So I've clipped coupons in the past - digital and paper - but it's felt pretty random. No strategy. Enter my friend Kelsey, marketing maven and couponing diva.

Can I say that this feels rather intimate...sharing our grocery list? Kinda like showing you the messy innards of my stocked fridge (see header), but this is real life! I want to share what I've learned, how we manage, and what does and doesn't work for us.

First a few caveats...

I buy less protein than most people do at the grocery store. We milk our own goats. We buy a third of a cow every year from a farmer that we know. We recently bought a whole pig from a farmer that we know (but have yet to cure the bacon so you will see bacon on my list). We also eat eggs from our free range chickens.

Do I sound like a food snob yet? We kinda are, but we also aren't teetotalers. I buy hot dogs for my kids and there are some processed food items on my list. For instance, we make our own gluten free bread but it's too dense for making sandwiches - especially for the kids so I bought a loaf of whole wheat bread.

We also buy less veggies than most people because of our garden. This year we really only had onions, potatoes, and garlic in abundance but that still makes a difference in our bottom line.

Even with all that protein in our fridge and freezer, I routinely found myself spending uncomfortably close to $200 at the grocery store for my family of 5 each week and that needed to change.

Today, I spent - after rebates - $133.75 on what would pretty normally cost me $200. (And let's not forget that I earned fuel points to help take dimes off each gallon I purchase at the Kroger pump.)

I was feeling kind of sheepish about that sum, but then Kelsey found this site that uses USDA food prices and estimates that the average family of four spend $880/month on groceries. That's a lot yall! We can do better - I want to be on the thrifty side of that average.

Here was the basic plan of attack.

  1. Make a list on paper of just what we needed. This rocked my world because I started shopping at Kroger last year because 1) I knew it was cheaper in general and I could save on gas but also 2) I liked their app better than Harris Teeter's app. I could enter my list and it would sort it by aisle. Like a teenager who learned to drive after the advent of GPS, I actually never really learned my way around my local Kroger! So color me skeptical, but I'm now a believer in the paper list because I can make note of my coupons, rebates, and sales right on the list in order to save money...even if that means I have to pay more attention to my surroundings.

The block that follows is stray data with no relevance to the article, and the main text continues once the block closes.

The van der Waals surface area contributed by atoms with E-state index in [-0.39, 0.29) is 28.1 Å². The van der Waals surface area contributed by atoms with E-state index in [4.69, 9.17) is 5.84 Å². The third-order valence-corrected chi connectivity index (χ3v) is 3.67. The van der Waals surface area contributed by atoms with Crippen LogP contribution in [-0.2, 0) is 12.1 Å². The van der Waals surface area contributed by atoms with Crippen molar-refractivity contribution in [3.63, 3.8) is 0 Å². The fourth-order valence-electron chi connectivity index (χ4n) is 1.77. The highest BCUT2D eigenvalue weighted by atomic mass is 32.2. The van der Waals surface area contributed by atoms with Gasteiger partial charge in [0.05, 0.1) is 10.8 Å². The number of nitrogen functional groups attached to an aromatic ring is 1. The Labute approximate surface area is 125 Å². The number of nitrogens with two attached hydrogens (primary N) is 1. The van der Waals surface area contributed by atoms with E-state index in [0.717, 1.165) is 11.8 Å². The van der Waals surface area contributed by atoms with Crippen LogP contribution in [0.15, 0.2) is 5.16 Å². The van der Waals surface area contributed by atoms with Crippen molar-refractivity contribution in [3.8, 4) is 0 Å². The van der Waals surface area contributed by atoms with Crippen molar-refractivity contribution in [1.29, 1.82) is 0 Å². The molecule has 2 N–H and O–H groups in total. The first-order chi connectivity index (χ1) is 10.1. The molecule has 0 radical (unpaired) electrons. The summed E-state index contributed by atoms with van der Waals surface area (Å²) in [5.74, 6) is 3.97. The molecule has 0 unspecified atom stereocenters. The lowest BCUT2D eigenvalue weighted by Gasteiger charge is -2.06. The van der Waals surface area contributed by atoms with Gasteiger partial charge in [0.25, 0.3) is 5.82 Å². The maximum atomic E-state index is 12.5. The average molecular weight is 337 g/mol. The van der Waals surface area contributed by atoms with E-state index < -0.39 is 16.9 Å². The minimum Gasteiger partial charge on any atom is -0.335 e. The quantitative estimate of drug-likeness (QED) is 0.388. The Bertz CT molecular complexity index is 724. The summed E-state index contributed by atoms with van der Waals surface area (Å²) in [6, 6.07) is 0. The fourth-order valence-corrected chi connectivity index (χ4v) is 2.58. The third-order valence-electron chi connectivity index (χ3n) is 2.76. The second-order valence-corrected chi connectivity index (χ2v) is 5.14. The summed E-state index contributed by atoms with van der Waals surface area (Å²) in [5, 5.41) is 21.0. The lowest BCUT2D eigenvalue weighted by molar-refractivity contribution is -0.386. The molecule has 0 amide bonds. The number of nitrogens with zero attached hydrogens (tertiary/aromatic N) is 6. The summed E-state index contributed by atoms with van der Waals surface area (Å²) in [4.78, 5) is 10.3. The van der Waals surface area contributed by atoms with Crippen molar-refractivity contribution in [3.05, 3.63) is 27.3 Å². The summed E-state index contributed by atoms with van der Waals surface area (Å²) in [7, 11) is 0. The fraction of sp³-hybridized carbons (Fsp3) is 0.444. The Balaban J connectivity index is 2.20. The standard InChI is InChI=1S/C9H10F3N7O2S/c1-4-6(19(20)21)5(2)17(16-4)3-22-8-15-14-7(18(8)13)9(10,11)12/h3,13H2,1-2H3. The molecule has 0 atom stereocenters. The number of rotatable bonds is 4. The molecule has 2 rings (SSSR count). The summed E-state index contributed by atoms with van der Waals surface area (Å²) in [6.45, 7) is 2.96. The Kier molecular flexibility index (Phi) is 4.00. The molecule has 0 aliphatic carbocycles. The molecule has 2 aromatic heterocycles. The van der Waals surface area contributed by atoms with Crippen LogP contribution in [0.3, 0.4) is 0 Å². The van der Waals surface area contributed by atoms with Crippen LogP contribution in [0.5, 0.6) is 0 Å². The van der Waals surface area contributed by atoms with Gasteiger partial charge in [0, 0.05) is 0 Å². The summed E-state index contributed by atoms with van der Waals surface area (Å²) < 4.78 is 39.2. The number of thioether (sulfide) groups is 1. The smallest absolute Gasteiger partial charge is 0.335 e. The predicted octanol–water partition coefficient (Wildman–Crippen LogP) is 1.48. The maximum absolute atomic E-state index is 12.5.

2. Check the Kroger Weekly Ad for what's on sale and whether there's a MEGA SALE like this week's "Buy Five, Save $5." This didn't necessarily add anything to my existing list but did effect how many of certain items I would end up buying because I needed to buy certain items in increments of five to save the money - sounds complicated but it was mix and match so it's not like I ended up with five of one item. I got to involve Quincy with this one because the Buy 5, save $5 signs were all over the place! It turned into a scavenger hunt. I also marked these items on my list with a star in advance so I could track how many I needed.
  3. Check the digital coupons on the Kroger app, "clip" what I need. Mark the paper list when I clipped a coupon.
  4. Go to and check the coupon database for the items on my list. Print any relevant ones and mark them on my list.
  5. Check name brand websites for coupons. We found coupons for: Kleenex (which I forgot once in the stores because #3kids), Larabars, and $2 off my favorite Taylor Farm's Bagged Sweet Kale Salad which was also on sale at Kroger. #winning
  6. Downloaded the ibotta app and checked for REBATES for items already on my list. We did this yesterday and alas I missed out on a $0.50 rebate on bananas and another $0.50 rebate on bread (ANY bread). The rebates change frequently, but I still earned $12. The app will pay you via venmo or paypal too which I love.

    If you download ibotta, please use my referral code fgnmxkw because the current offer is for you to get $10 and I will get $5 BUT ONLY IF you download the app and use it to get a rebate within 7 days. So don't download it until you sit down to make your next grocery list.
  7. Downloaded the SavingsStar app and searched for items on my list. This app is more about name brand items so you're less likely to get $0.50 for buying bananas like on ibotta. But I still saved $2!

There's definitely a learning curve with looking at the Weekly Ad and using the apps, but I feel like I'll get faster the more I do this and boy that thrill when I saved 19% off my total bill AND I knew I would be getting $14 back in rebates once I scanned my receipt at home which didn't take much time at all.

Thank you Kelsey for your help!